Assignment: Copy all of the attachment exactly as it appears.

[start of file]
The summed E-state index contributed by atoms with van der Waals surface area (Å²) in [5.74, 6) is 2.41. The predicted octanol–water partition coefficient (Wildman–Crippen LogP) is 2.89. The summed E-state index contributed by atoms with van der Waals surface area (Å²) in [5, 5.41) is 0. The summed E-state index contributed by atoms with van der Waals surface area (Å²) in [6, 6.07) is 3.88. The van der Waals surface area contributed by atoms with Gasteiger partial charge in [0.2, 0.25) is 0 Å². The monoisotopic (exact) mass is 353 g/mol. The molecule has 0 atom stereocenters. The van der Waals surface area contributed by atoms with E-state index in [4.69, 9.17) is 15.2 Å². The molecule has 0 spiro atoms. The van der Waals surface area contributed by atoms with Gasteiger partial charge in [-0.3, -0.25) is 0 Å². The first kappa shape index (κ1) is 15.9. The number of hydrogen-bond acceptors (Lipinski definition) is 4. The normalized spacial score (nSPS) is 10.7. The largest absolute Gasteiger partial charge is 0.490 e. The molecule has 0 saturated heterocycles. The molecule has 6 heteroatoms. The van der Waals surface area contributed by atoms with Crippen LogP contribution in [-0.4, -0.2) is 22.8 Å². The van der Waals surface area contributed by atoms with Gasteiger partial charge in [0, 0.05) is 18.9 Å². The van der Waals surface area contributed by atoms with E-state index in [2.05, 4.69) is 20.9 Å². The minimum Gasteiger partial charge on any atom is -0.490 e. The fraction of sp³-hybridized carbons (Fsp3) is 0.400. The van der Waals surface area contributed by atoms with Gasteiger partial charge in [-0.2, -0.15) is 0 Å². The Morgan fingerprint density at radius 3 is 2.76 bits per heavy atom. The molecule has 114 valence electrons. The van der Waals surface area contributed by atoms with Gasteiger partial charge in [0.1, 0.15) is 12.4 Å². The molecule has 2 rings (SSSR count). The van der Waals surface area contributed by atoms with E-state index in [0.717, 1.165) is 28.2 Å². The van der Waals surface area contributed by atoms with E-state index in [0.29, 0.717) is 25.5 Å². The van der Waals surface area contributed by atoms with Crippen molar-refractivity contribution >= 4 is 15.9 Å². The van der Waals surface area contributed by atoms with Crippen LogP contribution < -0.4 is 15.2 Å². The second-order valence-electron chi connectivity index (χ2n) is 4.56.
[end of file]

The summed E-state index contributed by atoms with van der Waals surface area (Å²) in [5.74, 6) is 2.41. The predicted octanol–water partition coefficient (Wildman–Crippen LogP) is 2.89. The summed E-state index contributed by atoms with van der Waals surface area (Å²) in [5, 5.41) is 0. The summed E-state index contributed by atoms with van der Waals surface area (Å²) in [6, 6.07) is 3.88. The van der Waals surface area contributed by atoms with Gasteiger partial charge in [0.2, 0.25) is 0 Å². The monoisotopic (exact) mass is 353 g/mol. The molecule has 0 atom stereocenters. The van der Waals surface area contributed by atoms with E-state index in [4.69, 9.17) is 15.2 Å². The molecule has 0 spiro atoms. The van der Waals surface area contributed by atoms with Gasteiger partial charge in [-0.3, -0.25) is 0 Å². The first kappa shape index (κ1) is 15.9. The number of hydrogen-bond acceptors (Lipinski definition) is 4. The normalized spacial score (nSPS) is 10.7. The largest absolute Gasteiger partial charge is 0.490 e. The molecule has 0 saturated heterocycles. The molecule has 6 heteroatoms. The van der Waals surface area contributed by atoms with Crippen LogP contribution in [-0.4, -0.2) is 22.8 Å². The van der Waals surface area contributed by atoms with Gasteiger partial charge in [0, 0.05) is 18.9 Å². The van der Waals surface area contributed by atoms with E-state index in [2.05, 4.69) is 20.9 Å². The minimum Gasteiger partial charge on any atom is -0.490 e. The fraction of sp³-hybridized carbons (Fsp3) is 0.400. The van der Waals surface area contributed by atoms with Gasteiger partial charge in [-0.2, -0.15) is 0 Å². The Morgan fingerprint density at radius 3 is 2.76 bits per heavy atom. The molecule has 114 valence electrons. The van der Waals surface area contributed by atoms with Gasteiger partial charge in [0.1, 0.15) is 12.4 Å². The molecule has 2 rings (SSSR count). The van der Waals surface area contributed by atoms with E-state index in [0.717, 1.165) is 28.2 Å². The van der Waals surface area contributed by atoms with E-state index in [0.29, 0.717) is 25.5 Å². The van der Waals surface area contributed by atoms with Crippen molar-refractivity contribution >= 4 is 15.9 Å². The van der Waals surface area contributed by atoms with Crippen LogP contribution < -0.4 is 15.2 Å². The second-order valence-electron chi connectivity index (χ2n) is 4.56.